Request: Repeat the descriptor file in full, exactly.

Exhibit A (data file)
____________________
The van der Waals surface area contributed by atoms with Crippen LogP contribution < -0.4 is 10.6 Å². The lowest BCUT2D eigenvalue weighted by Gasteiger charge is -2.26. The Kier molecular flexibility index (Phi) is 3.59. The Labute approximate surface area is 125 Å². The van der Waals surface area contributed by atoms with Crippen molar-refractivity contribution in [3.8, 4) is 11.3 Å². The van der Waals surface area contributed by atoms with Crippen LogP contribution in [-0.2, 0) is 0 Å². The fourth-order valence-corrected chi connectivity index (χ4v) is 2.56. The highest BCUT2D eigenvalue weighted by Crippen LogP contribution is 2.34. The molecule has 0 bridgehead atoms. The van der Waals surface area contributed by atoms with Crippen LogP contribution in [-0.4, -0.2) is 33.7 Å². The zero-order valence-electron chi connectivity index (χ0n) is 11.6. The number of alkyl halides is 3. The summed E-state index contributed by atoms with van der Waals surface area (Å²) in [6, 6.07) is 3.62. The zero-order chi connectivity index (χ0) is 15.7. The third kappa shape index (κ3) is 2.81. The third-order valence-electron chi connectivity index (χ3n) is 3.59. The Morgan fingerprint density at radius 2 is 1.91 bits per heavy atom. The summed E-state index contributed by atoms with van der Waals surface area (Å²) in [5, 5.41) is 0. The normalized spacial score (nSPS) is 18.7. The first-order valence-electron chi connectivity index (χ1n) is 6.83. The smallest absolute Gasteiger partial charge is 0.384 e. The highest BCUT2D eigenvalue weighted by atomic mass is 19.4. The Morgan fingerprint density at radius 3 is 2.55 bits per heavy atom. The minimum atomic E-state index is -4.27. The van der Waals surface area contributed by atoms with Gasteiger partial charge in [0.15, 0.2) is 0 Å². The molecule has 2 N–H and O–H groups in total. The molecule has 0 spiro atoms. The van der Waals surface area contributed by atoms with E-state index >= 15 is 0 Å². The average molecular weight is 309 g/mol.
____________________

The van der Waals surface area contributed by atoms with Crippen LogP contribution < -0.4 is 10.6 Å². The lowest BCUT2D eigenvalue weighted by Gasteiger charge is -2.26. The Kier molecular flexibility index (Phi) is 3.59. The Labute approximate surface area is 125 Å². The van der Waals surface area contributed by atoms with Crippen molar-refractivity contribution in [3.8, 4) is 11.3 Å². The van der Waals surface area contributed by atoms with Crippen LogP contribution in [-0.2, 0) is 0 Å². The fourth-order valence-corrected chi connectivity index (χ4v) is 2.56. The highest BCUT2D eigenvalue weighted by Crippen LogP contribution is 2.34. The molecule has 0 bridgehead atoms. The van der Waals surface area contributed by atoms with Crippen LogP contribution in [-0.4, -0.2) is 33.7 Å². The zero-order valence-electron chi connectivity index (χ0n) is 11.6. The number of alkyl halides is 3. The summed E-state index contributed by atoms with van der Waals surface area (Å²) in [6, 6.07) is 3.62. The zero-order chi connectivity index (χ0) is 15.7. The third kappa shape index (κ3) is 2.81. The third-order valence-electron chi connectivity index (χ3n) is 3.59. The Morgan fingerprint density at radius 2 is 1.91 bits per heavy atom. The summed E-state index contributed by atoms with van der Waals surface area (Å²) in [5, 5.41) is 0. The normalized spacial score (nSPS) is 18.7. The first-order valence-electron chi connectivity index (χ1n) is 6.83. The smallest absolute Gasteiger partial charge is 0.384 e. The highest BCUT2D eigenvalue weighted by atomic mass is 19.4. The Morgan fingerprint density at radius 3 is 2.55 bits per heavy atom. The minimum atomic E-state index is -4.27. The van der Waals surface area contributed by atoms with Gasteiger partial charge in [0.15, 0.2) is 0 Å². The molecule has 2 N–H and O–H groups in total. The molecule has 0 spiro atoms. The van der Waals surface area contributed by atoms with E-state index >= 15 is 0 Å². The average molecular weight is 309 g/mol.